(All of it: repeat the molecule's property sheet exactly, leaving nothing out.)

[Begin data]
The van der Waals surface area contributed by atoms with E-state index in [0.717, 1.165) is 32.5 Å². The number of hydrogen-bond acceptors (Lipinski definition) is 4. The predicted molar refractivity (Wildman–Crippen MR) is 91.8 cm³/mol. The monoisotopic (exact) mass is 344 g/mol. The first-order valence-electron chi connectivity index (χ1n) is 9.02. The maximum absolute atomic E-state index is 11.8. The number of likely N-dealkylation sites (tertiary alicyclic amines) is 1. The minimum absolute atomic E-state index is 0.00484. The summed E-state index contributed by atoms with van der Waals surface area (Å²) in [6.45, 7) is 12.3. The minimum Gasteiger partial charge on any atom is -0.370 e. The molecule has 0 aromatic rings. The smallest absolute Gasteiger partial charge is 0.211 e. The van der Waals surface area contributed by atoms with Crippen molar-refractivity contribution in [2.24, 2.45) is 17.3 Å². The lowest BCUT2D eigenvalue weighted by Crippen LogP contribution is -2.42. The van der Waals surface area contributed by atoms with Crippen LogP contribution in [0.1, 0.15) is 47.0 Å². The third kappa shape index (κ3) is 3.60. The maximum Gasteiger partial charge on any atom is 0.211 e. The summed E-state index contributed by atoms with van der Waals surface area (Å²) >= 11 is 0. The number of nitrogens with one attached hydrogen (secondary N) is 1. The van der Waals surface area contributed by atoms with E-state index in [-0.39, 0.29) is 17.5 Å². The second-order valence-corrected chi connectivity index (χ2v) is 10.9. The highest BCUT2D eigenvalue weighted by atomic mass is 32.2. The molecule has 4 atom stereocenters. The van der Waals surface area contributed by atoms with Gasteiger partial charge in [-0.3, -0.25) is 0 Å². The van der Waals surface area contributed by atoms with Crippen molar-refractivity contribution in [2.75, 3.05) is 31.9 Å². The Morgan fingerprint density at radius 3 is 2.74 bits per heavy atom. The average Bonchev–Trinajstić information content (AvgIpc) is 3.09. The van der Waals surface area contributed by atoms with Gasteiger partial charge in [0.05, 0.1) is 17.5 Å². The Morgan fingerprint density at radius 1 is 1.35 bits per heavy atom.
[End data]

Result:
The van der Waals surface area contributed by atoms with E-state index in [0.717, 1.165) is 32.5 Å². The number of hydrogen-bond acceptors (Lipinski definition) is 4. The predicted molar refractivity (Wildman–Crippen MR) is 91.8 cm³/mol. The monoisotopic (exact) mass is 344 g/mol. The first-order valence-electron chi connectivity index (χ1n) is 9.02. The maximum absolute atomic E-state index is 11.8. The number of likely N-dealkylation sites (tertiary alicyclic amines) is 1. The minimum absolute atomic E-state index is 0.00484. The summed E-state index contributed by atoms with van der Waals surface area (Å²) in [6.45, 7) is 12.3. The minimum Gasteiger partial charge on any atom is -0.370 e. The molecule has 0 aromatic rings. The smallest absolute Gasteiger partial charge is 0.211 e. The van der Waals surface area contributed by atoms with Crippen molar-refractivity contribution in [2.24, 2.45) is 17.3 Å². The lowest BCUT2D eigenvalue weighted by Crippen LogP contribution is -2.42. The van der Waals surface area contributed by atoms with Crippen LogP contribution in [0.1, 0.15) is 47.0 Å². The third kappa shape index (κ3) is 3.60. The maximum Gasteiger partial charge on any atom is 0.211 e. The summed E-state index contributed by atoms with van der Waals surface area (Å²) >= 11 is 0. The number of nitrogens with one attached hydrogen (secondary N) is 1. The van der Waals surface area contributed by atoms with E-state index in [-0.39, 0.29) is 17.5 Å². The second-order valence-corrected chi connectivity index (χ2v) is 10.9. The highest BCUT2D eigenvalue weighted by atomic mass is 32.2. The molecule has 4 atom stereocenters. The van der Waals surface area contributed by atoms with Gasteiger partial charge in [-0.3, -0.25) is 0 Å². The van der Waals surface area contributed by atoms with Crippen molar-refractivity contribution in [2.75, 3.05) is 31.9 Å². The Morgan fingerprint density at radius 3 is 2.74 bits per heavy atom. The average Bonchev–Trinajstić information content (AvgIpc) is 3.09. The van der Waals surface area contributed by atoms with Gasteiger partial charge in [0.05, 0.1) is 17.5 Å². The Morgan fingerprint density at radius 1 is 1.35 bits per heavy atom.